Yeah, so at Goodby I partnered up with another Art Director, Fabio Benedetto, who has become a really close friend of mine in San Francisco. And we’re always thinking of prank ideas. In San Francisco there’s this Shot on iPhone campaign everywhere, all these beautiful pictures shot on iPhones, but we have iPhones and we take shitty selfies. So we made our own posters telling a little bit more of the truth: not all photos are great. So we basically put up posters next to Apple’s posters showing kind of shitty pictures that people have taken on an iPhone.
Were they pictures that you created?
No, we found them online. We just ripped people. We actually got one in trouble because the prank got way bigger than we thought it would. We just wanted to make some people laugh in San Francisco so we just kind of took images online without permission. I think one of the shitty selfies that we used with like a reality star in Brazil. We went on TV asking Apple to pay her money.
And what about the TED Talks 4/20?
TED Talks is about beautiful ideas being presented so we thought, OK let’s give people who are not scientists and psychologists and thought leaders a platform to give a TED Talk at the 4/20 Festival, the huge marijuana festival in San Francisco where everyone is messed up. And so we built our own little stage there and let people give a TED Talk.
Do you have any other favorite stunts that you’ve done?
Yeah, the Apple Store jumbotron where me and Fabio drew a big dick across four monitors. So basically we drew a dick at our office on Photoshop. We separated it into four images and at the Apple Store you can access your email on the computer so we just downloaded each of the four images on separate computers and one by one made them full screen, stepped away, and there’s just a big dick at the Apple Store. So that was like a 15 second shitty iPhone video that like got millions of views.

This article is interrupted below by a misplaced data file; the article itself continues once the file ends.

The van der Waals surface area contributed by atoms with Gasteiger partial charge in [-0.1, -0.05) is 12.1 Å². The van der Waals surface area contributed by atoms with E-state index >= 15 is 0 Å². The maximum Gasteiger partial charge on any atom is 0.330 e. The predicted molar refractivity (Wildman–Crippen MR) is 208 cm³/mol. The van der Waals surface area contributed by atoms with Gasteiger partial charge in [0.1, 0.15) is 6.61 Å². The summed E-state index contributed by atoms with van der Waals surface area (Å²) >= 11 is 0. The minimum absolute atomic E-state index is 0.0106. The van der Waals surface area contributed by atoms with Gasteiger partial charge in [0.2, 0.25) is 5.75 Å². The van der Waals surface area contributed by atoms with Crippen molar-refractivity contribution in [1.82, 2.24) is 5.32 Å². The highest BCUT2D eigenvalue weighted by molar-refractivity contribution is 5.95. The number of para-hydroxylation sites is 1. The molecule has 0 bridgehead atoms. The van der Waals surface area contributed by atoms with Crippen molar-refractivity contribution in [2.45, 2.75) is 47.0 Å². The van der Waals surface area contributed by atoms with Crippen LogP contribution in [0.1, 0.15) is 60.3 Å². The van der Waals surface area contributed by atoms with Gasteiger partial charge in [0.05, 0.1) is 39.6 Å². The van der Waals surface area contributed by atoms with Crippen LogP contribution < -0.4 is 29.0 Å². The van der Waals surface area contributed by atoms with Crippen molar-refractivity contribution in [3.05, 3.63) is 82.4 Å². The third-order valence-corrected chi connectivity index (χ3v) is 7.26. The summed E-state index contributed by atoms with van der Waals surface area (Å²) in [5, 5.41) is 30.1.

Are you still doing pranking type stuff in the real world?
Yeah, Fabio and I hang out all the time and we love to do pranks so we have some ideas that we just need to go out and shoot. I want to do more of that.
What about as far as inspiration just more generally? Are there TV shows, actors, comedians, people that inspire you?
I really like I Think You Should Leave with Tim Robbinson. Tim and Eric and Eric Andre. Tim and Eric is classic. I like when everyday people create or capture a funny moment and put it online – even if it’s just one piece of content in their life that’s just ridiculous. That’s what inspires me: not someone who has a career in comedy but someone who just took a hilarious picture of their dog or someone doing something crazy on the street – just everyday moments inspire me the most usually.
Do you have any advice for people out there, online content creators who work in the comedy, subversive comedy genre?
Patience is big. I developed a big audience over a year and a half and it’s been a grind every day and sometimes it doesn’t feel like I’m making progress. I think it’s good to have a daily practice of thinking and plotting and planning your next piece.
Interview by Zack Seckler
Edit by Christopher Karr